While the surroundings look familiar to Newell Brown in his second go-round as an assistant coach with the Vancouver Canucks, very little remains from the days when the team was riding high atop the National Hockey League standings. The 55-year-old, who worked alongside Alain Vigneault on the Canucks staff from 2010 to 2013, was introduced as part of new head coach Travis Green’s staff on Wednesday afternoon at Rogers Arena. Brown will handle the Canucks forwards next season and has been tasked with breathing new life into the league’s 29th ranked power play. That’s a far cry from the league’s best unit Brown oversaw in his first season in Vancouver which clicked at 24.3% the year the Canucks won the President’s Trophy and made it to the Stanley Cup Final.
Brown is well aware that much has changed with the organization and that there is only one direction to go after languishing at the bottom of the standings the past two seasons.
“It’s a different situation now,” he told a small group of reporters. “We know we have to put our work boots on and get some things done here. But we have a lot of good young players in the organization and some good veterans as well. So, there is lots to work with but we also know we have our work cut out for us.”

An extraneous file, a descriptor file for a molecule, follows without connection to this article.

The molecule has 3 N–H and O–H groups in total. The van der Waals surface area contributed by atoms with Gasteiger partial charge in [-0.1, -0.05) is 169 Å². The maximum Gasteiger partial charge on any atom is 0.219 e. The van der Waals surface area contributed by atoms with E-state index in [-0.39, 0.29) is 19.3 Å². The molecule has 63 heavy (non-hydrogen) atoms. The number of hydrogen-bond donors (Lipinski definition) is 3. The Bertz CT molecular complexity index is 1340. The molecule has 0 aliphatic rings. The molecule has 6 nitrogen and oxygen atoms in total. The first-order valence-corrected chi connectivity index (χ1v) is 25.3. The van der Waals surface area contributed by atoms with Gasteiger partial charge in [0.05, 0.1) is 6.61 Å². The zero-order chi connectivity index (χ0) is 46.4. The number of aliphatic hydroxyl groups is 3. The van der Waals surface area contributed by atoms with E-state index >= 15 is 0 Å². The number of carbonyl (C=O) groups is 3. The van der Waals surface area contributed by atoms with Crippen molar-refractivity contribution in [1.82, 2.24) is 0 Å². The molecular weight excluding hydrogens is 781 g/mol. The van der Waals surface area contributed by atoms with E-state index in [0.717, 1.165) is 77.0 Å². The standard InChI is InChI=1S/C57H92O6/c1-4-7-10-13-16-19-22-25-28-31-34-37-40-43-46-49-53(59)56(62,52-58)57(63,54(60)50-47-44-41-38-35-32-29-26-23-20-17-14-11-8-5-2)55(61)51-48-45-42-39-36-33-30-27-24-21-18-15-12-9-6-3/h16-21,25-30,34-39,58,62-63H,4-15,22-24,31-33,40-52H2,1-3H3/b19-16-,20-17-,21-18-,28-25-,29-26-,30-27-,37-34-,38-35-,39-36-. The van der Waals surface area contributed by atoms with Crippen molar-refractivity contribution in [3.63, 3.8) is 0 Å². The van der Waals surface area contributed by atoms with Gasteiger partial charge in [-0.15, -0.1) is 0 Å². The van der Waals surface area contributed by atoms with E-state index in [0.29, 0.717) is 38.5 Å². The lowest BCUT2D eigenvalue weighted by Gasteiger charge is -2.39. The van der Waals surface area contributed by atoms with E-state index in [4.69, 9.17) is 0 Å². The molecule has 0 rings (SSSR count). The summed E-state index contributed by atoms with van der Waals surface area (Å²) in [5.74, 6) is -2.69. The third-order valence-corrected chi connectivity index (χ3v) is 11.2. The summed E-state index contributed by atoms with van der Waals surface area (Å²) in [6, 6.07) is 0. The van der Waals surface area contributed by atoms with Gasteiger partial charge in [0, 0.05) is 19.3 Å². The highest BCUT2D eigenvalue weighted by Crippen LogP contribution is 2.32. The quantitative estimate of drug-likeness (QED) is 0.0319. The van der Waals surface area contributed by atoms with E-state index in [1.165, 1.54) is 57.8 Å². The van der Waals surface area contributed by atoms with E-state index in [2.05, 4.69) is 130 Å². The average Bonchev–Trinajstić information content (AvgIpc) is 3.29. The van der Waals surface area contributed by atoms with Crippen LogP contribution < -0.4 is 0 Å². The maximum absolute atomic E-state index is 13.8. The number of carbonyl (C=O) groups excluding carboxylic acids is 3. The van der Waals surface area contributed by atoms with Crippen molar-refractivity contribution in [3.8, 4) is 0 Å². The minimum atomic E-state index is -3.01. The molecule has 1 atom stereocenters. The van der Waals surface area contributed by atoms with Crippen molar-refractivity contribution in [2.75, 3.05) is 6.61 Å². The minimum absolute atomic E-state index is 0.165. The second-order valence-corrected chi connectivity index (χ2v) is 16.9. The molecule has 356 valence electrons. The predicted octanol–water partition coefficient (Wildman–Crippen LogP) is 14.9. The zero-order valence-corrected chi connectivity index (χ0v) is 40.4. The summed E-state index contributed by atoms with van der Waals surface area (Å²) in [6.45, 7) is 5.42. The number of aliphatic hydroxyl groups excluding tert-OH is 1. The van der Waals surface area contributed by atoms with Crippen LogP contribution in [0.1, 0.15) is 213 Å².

Brown returns to Vancouver after four seasons with the Arizona Coyotes. He hopes that working with young players in the desert will serve him well as the Canucks continue to integrate youth into their line-up. But when it comes to the power play, Brown will in all likelihood be working with Canucks veterans – most-notably Daniel and Henrik Sedin who remain from his first stint with the organization.
Back then, the twins worked with Christian Ehrhoff, Sami Salo and Ryan Kesler to punish opponents with the man-advantage. The weaponry is different now – and not nearly as potent. Brown recognizes that and cautions that the league has changed considerably since he last worked here. He’s hoping he’s adapted with those changes to put a system in place that will allow the Canucks to have success with the personnel they possess.
Last year’s power play was a disaster converting just 32 times in 82 games sputtering at 14.1%.
“The power play has become a lot more specialized,” Brown explains. “Teams are really studying what you’re doing and putting good defenses against what you’re trying to accomplish on the ice. You have to change with the times and adjust to what’s going on in the game. Hopefully, over the last four years, I’ve evolved in that area as well and hopefully bring some new ideas to the team and try to find that success we had before.”
Brown says he’s watched a small sample of video of the Canucks power play from last season but feels from coaching against it and preparing for it, he has a solid handle on where improvements can and will be made. Most notably – and this should come as music to Canucks fans ears – he stresses the importance of mixing up all aspects of the power play to keep opponents guessing.